Before colonial times, Mbala was the village of Chief Zombe on the Lucheche River. It became the focus of British interest as a result of travels by the explorer David Livingstone, the first European to visit the area, in the 1860s. He was followed some years later by Verney Lovett Cameron
Verney Lovett Cameron
Verney Lovett Cameron was an English traveller in Central Africa and the first European to cross equatorial Africa from sea to sea.-Biography:He was born at Radipole, near Weymouth, Dorset...

 who surveyed Lake Tanganyika. Livingstone inspired missionaries of the London Missionary Society
London Missionary Society
The London Missionary Society was a non-denominational missionary society formed in England in 1795 by evangelical Anglicans and Nonconformists, largely Congregationalist in outlook, with missions in the islands of the South Pacific and Africa...

 to come in the 1880s to Niamkolo on the lake and Fwambo and Kawimbe on the plateau. These missions had links to the African Lakes Company
African Lakes
The African Lakes Corporation plc is a British company which operated businesses in Africa. It is often referred to as just "African Lakes"....

 which later set up in Mbala and Mpulungu. The area was ravaged by the slave trade during much of the 19th Century, and the African Lakes Company devoted some efforts to trying to stamp it out. This activity drew in the representative of the British Government in the region, Harry Johnston
Harry Johnston
Sir Henry "Harry" Hamilton Johnston, GCMG, KCB , was a British explorer, botanist, linguist and colonial administrator, one of the key players in the "Scramble for Africa" that occurred at the end of the 19th century....

 in Nyasaland
Nyasaland
Nyasaland or the Nyasaland Protectorate, was a British protectorate located in Africa, which was established in 1907 when the former British Central Africa Protectorate changed its name. Since 1964, it has been known as Malawi....

, and decisions were taken to strengthen the imperial presence south of the lake and prevent other colonial powers establishing a foothold there.

As a result the colonial
Colonialism
Colonialism is the establishment, maintenance, acquisition and expansion of colonies in one territory by people from another territory. It is a process whereby the metropole claims sovereignty over the colony and the social structure, government, and economics of the colony are changed by...

 era began in Mbala in 1893, earlier than in most other areas of what would be come Zambia, when Hugh Marshall was sent by Johnston as the British Consul
Consul
Consul was the highest elected office of the Roman Republic and an appointive office under the Empire. The title was also used in other city states and also revived in modern states, notably in the First French Republic...

 for the area. Marshall built a well-fortified boma
Boma (enclosure)
A boma is a livestock enclosure, a stockade or kind of fort, or a district government office. The term is used in many parts of eastern, central and southern Africa and is incorporated into many African languages as well as colonial varieties of English, French and German.As a livestock enclosure,...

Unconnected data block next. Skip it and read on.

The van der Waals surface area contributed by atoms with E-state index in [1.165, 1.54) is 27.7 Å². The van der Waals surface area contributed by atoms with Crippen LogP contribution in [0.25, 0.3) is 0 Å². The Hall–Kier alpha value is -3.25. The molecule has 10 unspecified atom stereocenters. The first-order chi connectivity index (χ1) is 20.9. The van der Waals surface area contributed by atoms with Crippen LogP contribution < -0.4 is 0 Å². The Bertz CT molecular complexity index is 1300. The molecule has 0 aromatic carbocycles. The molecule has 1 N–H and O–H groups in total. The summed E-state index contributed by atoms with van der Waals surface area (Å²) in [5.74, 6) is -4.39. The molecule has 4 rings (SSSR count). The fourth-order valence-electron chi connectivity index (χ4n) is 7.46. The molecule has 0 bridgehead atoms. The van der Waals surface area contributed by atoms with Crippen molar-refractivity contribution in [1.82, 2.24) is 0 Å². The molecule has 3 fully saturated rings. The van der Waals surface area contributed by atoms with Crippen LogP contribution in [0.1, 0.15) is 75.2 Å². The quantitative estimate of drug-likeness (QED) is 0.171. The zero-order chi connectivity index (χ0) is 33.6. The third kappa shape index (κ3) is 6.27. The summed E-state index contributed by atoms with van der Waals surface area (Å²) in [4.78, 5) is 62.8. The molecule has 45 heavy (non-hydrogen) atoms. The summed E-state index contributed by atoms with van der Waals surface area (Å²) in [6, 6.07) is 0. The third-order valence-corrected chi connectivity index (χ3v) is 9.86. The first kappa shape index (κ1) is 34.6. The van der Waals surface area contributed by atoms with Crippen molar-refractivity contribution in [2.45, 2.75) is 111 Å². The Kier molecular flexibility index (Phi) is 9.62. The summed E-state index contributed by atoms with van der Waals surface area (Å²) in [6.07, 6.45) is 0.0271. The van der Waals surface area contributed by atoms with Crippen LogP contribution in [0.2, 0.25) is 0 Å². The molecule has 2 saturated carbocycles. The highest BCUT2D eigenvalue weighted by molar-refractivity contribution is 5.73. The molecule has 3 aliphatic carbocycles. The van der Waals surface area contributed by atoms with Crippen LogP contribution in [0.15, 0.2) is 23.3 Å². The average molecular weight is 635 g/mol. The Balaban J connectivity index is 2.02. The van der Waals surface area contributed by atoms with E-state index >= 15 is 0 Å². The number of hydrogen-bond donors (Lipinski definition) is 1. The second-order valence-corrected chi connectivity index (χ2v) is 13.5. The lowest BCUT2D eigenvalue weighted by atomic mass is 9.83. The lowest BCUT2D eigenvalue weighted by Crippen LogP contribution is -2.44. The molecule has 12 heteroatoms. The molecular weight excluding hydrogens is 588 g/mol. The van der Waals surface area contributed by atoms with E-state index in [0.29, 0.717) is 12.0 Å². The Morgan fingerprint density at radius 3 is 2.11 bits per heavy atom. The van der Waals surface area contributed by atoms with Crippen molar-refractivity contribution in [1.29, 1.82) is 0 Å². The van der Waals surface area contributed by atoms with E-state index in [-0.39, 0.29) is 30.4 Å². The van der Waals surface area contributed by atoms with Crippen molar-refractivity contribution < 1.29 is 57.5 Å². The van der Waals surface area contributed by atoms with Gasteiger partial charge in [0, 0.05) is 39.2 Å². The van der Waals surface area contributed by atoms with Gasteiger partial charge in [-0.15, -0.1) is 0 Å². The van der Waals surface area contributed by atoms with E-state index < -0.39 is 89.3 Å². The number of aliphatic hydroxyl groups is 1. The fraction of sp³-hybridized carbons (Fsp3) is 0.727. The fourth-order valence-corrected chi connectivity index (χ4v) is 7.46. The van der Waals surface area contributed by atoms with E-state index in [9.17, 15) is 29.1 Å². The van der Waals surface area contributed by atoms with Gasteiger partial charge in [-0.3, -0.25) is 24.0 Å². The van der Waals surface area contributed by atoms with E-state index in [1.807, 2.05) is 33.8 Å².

at Chief Zombe's village and acted as Magistrate
Magistrate
A magistrate is an officer of the state; in modern usage the term usually refers to a judge or prosecutor. This was not always the case; in ancient Rome, a magistratus was one of the highest government officers and possessed both judicial and executive powers. Today, in common law systems, a...

 and Postmaster
Postmaster
A postmaster is the head of an individual post office. Postmistress is not used anymore in the United States, as the "master" component of the word refers to a person of authority and has no gender quality...

. In 1895 the British South Africa Company
British South Africa Company
The British South Africa Company was established by Cecil Rhodes through the amalgamation of the Central Search Association and the Exploring Company Ltd., receiving a royal charter in 1889...

 took over administration of the territory, called it North-Eastern Rhodesia, and the ‘Zombe boma’ became known as Abercorn, named after the company chairman. The site was favoured by British administrators as being healthy and having a pleasant climate with plenty of hunting and fishing. Until German East Africa
German East Africa
German East Africa was a German colony in East Africa, which included what are now :Burundi, :Rwanda and Tanganyika . Its area was , nearly three times the size of Germany today....

 was taken over by Britain in 1919 as Tanganyika
Tanganyika
Tanganyika , later formally the Republic of Tanganyika, was a sovereign state in East Africa from 1961 to 1964. It was situated between the Indian Ocean and the African Great Lakes of Lake Victoria, Lake Malawi and Lake Tanganyika...

, Abercorn and the smaller Chiengi
Chiengi
Chiengi or Chienge was a historic colonial boma of the British Empire in central Africa and today is a settlement in the Luapula Province of Zambia, and headquarters of Chiengi District...

 boma on Lake Mweru
Lake Mweru